Property insurance is odd too. My camera was stolen in Rome, and it was my camera, bought in my name and on my person. So although the theft was in Italy, it was covered by a homeowner’s policy in the states, at my Dad’s house, where I legally reside. We bought the replacement camera in Italy, from an Italian store, with my husband’s credit card. Therefore it’s now on our Italian renters’ insurance—which is in my husband’s name, since I’m not a resident, but which we bought through an American company, Clements Worldwide, since my husband is both Italian and American and American property laws are more generous. I don’t plan to bring the camera with me to Massachusetts, both because I travel light and because the last binational insurance claim took me a month of spreadsheets.

I haven’t filed income taxes yet, since the move is too recent, but I suspect they’ll be a nightmare. Until August, I had a steady job at a company in Virginia (although I worked remotely). My husband was a student. Now, I’m freelance again, for the first time in maybe 10 years. My husband is a contract laborer with Italian but not American tax withholding.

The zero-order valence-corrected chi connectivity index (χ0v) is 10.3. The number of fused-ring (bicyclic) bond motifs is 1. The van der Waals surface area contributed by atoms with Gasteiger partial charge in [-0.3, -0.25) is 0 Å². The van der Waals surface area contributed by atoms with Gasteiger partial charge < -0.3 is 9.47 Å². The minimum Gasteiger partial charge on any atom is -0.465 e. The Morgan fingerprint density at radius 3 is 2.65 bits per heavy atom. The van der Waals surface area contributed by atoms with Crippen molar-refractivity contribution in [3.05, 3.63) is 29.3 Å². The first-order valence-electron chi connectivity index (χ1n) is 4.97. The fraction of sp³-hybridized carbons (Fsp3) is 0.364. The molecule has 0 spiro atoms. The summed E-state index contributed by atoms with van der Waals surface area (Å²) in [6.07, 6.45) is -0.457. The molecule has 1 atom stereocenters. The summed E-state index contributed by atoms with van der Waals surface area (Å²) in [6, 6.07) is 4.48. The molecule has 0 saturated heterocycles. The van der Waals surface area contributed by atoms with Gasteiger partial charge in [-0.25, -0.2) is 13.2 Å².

The situation raises a lot of questions: Will the IRS understand that he’s a foreign resident although I’m not? Do we need to file separately, even though for the first eight months of the year, when we made the bulk of our income, my tax withholding treated him as my dependent? Should I discourage my publishers from paying me on time, so I can push the “self employment” hurdle to 2016 and treat this year’s writing revenue as hobby income?

I’ll probably have to hire a CPA, which stings a little; I’ve always enjoyed filling out my taxes. (I have the body of an artist, but the heart of an accountant.) Meanwhile, we need to open an Italian bank account so we won’t be pecked to death by exchange fees; but I dread declaring the foreign account, which I suspect requires forms the bank won’t have.

As it is, I might hop a bus to Rome to make the case, in person, at the embassy, that this is an emergency, that I am an American at risk because of my American adherence to the American tradition of the married name (which in this case just happens to be Italian). Maybe that’s something I should have done last week. It’s hard to know. On the one hand, it is an emergency: I have five more business days before I board a plane and lose the chance of a permesso. On the other hand, what’s the negative consequence—that I hang out with my parents for a month or two? It’s the holidays. I like my parents. I’d visit anyway.

But it sure would be nice to know when to buy my return ticket (a one-way). Or how much to pack. Or how much to pay for insurance.


Romie Stott’s genre-bending fiction and poetry have appeared in Arc, Farrago’s Wainscot, Strange Horizons, Punchnel’s, Dark Mountain, and LIT. As a filmmaker, she’s been a guest artist at the National Gallery (London), ICA Boston, and Dallas Museum of Art. Her online portfolio is